Guru-Sishya parampara

From Hindupedia, the Hindu Encyclopedia
Revision as of 14:42, 16 December 2016 by (Links to existing pages added by LinkTitles bot.)

(diff) ← Older revision | Latest revision (diff) | Newer revision → (diff)

By Shankara Bharadwaj Khandavalli

Guru-Sishya Parampara is the teacher-disciple lineage. Being a civilization that respects experiential knowledge, we hold high respect for the teacher of such knowledge. It is separated from the socio-political structure and spans across social/political divisions since such knowledge is beyond those divisions. This is the institution that kept religion and theological practices and beliefs from occupying place in governance, and also kept the administrative structure from interfering with the institution of knowledge.


Knowledge is of two kinds, deductive and experiential. While the student gets initial guidance and understanding of the subject from the teacher to understand the premises and continue study with his discrimination, experiential knowledge is supposed to be pursued in a different way. Here there is needed an unwavering faith in the teacher, and a determination to follow his word on the path, irrespective of how it sounds to his discriminatory logic. This is a primary difference in the pursuit of sastras and spiritual practice.

Lineage of Gurus

Like any other institution Guru-Sishya parampara is also said to have come from the eternal. Every Guru-Sishya tradition claims its origin in the eternal. In every tradition the lineage of teachers is given a salutation. For instance here is the salutation sloka of advaitins:

"sadasiva samarambham sankaracarya madhyamam asmad acarya paryantam vande guru paramparam"

Meaning: salutation to the lineage starting with lord Sadasiva, with Adi Sankara in the middle and continuing up to my immediate teacher.

Here is another one:

"narayana samarambham vyasa sankara madhyamam asmad acarya paryantam vande guru paramparaam"

Meaning: salutation to the lineage starting with lord narayana, with Vyasa and Adi Sankara in the middle and continuing up to my immediate teacher.

Siva/Vishnu are said to be the first teachers. Veda Vyasa is said to be the first human teacher, who is an incarnation of Vishnu himself. This is the reason his birth day is celebrated in remembrance of Gurus (Vyasa Purnima is called Guru Purnima).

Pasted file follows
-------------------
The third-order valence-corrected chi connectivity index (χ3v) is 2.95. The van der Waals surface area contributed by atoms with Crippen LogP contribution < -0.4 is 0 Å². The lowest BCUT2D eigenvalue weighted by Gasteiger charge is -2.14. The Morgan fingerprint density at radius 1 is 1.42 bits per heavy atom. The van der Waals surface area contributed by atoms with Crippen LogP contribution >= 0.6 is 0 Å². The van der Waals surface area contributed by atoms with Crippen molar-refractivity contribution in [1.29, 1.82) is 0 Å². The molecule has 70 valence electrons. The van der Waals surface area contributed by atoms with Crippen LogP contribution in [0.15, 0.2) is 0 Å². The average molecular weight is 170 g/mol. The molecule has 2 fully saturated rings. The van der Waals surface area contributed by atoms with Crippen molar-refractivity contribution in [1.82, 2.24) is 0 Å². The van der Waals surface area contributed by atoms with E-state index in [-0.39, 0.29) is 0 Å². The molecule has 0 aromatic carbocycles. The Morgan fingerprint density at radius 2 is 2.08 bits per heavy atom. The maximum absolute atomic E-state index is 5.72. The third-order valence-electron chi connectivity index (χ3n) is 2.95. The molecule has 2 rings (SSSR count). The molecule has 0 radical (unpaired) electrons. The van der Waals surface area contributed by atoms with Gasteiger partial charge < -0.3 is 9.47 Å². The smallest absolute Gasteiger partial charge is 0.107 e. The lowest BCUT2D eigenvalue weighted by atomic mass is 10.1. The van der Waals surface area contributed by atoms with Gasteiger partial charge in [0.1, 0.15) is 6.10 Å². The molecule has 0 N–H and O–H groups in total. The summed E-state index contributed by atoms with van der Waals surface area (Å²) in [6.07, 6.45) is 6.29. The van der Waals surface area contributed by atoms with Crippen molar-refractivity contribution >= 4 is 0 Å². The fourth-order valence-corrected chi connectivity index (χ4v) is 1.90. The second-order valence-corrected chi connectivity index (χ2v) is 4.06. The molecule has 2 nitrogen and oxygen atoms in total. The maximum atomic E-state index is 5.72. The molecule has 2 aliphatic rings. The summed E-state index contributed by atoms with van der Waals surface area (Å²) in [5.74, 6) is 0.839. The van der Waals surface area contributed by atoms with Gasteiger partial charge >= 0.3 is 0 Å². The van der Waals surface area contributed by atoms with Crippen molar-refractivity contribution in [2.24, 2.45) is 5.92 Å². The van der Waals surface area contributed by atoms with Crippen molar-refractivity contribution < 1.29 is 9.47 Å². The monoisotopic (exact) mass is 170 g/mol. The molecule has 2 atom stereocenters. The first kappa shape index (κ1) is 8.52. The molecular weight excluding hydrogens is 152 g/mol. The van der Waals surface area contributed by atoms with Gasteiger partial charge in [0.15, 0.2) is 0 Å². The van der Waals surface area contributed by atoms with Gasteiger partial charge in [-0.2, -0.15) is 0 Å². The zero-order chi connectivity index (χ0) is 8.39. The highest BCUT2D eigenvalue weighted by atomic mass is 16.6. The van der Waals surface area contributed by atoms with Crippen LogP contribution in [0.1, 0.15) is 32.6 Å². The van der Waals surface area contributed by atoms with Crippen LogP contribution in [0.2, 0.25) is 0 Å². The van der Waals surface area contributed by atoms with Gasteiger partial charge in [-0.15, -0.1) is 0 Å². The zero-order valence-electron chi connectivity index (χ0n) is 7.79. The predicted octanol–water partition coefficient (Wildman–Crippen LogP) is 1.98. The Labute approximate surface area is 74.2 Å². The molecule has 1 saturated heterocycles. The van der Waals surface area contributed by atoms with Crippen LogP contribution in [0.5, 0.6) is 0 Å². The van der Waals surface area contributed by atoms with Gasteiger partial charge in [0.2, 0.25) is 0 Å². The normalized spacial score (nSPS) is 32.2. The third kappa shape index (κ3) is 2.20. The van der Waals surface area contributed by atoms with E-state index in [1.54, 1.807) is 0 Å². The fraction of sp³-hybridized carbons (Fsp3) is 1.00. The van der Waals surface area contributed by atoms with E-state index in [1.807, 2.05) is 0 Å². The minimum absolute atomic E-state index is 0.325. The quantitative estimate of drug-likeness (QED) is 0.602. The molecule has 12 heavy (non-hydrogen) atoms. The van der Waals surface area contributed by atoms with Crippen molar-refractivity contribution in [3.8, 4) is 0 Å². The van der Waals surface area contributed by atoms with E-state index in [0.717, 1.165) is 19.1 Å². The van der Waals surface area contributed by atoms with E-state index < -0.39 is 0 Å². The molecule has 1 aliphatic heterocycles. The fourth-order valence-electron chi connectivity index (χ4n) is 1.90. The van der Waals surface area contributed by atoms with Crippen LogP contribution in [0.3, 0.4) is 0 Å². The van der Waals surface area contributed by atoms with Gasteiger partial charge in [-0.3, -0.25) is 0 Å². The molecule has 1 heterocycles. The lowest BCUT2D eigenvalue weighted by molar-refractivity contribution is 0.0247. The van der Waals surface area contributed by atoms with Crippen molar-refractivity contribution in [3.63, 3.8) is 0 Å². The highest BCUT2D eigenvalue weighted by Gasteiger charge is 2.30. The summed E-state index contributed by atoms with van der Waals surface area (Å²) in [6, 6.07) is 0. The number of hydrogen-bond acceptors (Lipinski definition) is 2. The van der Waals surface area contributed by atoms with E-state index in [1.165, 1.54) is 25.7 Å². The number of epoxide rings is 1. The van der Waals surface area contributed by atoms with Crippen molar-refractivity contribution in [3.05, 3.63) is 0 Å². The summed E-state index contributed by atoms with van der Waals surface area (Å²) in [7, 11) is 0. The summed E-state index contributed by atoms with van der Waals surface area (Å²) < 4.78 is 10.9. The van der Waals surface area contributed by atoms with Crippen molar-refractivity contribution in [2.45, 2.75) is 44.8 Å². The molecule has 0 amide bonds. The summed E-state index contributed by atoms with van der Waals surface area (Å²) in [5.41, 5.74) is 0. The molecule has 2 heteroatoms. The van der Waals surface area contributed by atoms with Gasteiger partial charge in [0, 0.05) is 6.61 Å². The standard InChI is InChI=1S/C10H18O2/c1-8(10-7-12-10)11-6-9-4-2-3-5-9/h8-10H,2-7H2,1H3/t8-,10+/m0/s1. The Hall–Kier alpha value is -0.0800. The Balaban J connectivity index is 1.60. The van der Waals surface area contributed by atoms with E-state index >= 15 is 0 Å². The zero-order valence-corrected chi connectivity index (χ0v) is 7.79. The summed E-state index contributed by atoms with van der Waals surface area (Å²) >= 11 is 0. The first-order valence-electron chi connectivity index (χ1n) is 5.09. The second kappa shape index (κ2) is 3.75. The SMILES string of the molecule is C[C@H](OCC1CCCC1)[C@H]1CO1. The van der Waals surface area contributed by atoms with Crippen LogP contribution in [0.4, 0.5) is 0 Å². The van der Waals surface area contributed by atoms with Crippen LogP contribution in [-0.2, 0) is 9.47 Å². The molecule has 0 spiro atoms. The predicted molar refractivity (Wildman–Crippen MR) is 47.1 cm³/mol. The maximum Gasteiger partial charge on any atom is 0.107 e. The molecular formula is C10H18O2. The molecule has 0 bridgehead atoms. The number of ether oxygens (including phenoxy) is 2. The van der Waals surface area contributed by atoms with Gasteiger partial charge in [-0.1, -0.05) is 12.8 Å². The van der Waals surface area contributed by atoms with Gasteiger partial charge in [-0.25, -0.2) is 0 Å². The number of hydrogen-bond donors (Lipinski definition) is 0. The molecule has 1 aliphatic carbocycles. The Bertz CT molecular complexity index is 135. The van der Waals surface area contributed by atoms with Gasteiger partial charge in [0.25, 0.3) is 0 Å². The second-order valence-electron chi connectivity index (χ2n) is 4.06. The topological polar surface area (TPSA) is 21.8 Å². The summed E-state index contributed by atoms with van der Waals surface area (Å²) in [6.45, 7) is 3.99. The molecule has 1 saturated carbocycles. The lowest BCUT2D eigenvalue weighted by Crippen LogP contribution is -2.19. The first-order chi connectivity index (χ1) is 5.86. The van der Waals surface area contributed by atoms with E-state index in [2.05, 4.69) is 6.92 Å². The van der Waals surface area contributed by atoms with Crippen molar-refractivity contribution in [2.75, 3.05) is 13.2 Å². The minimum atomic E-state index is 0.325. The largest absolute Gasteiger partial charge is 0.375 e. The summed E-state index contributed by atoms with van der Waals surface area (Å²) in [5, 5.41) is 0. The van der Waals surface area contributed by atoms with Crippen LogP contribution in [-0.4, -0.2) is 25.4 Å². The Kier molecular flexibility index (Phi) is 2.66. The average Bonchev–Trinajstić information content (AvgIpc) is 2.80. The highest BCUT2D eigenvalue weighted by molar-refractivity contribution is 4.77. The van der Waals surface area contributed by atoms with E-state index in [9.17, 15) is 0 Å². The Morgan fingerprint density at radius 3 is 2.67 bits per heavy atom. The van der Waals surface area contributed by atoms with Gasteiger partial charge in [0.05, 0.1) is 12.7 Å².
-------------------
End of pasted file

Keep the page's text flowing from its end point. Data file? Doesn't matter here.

Usually, first guru in any lineage sets the goals and broadly gives paths to achieve those. (Lakshya Nirdesa) The subsequent ones define paths that suit the times, in a way that they lead to the goals set by the first teacher and are not in conflict with the philosophy of the tradition (Marga Nirdesa). Guru, the teacher Teacher is accorded highest respect, and is equated to God. The famous verse goes thus:

"gururbrahma gururvishnuH gurudevo maheswaraH guru sakshat parabrahma tasmai sri gurave namaH"

Meaning: Guru is Brahma, Vishnu and Mahesha, in fact guru is Prabrahma himself, the Brahman, the Absolute. Salutations to such guru.

Guru is treated with such high respect, because it is believed that he imparts that knowledge which cannot otherwise be gained through merely reading books. In spiritual disciplines this applies more, and here is how the importance of teacher is explained:

"dhyana mulam gurormurtiH puja mulam guroH padam mantra mulam gurorvakyam moksha mulam guroH kripa"

Meaning: Guru's murti/idol/body is the object of meditation, his feet the objects of worship, his words the objects of chanting. All this is because in his grace lies the source of liberation.

Guru is said to be worthy of such respect and unwavering trust of the disciple, since he takes the responsibility for molding the disciple into what he should be. The disciple that follows Guru's word with faith, is supposed to be assured of reaching the goals (sometimes irrespective of the personal merit of the teacher).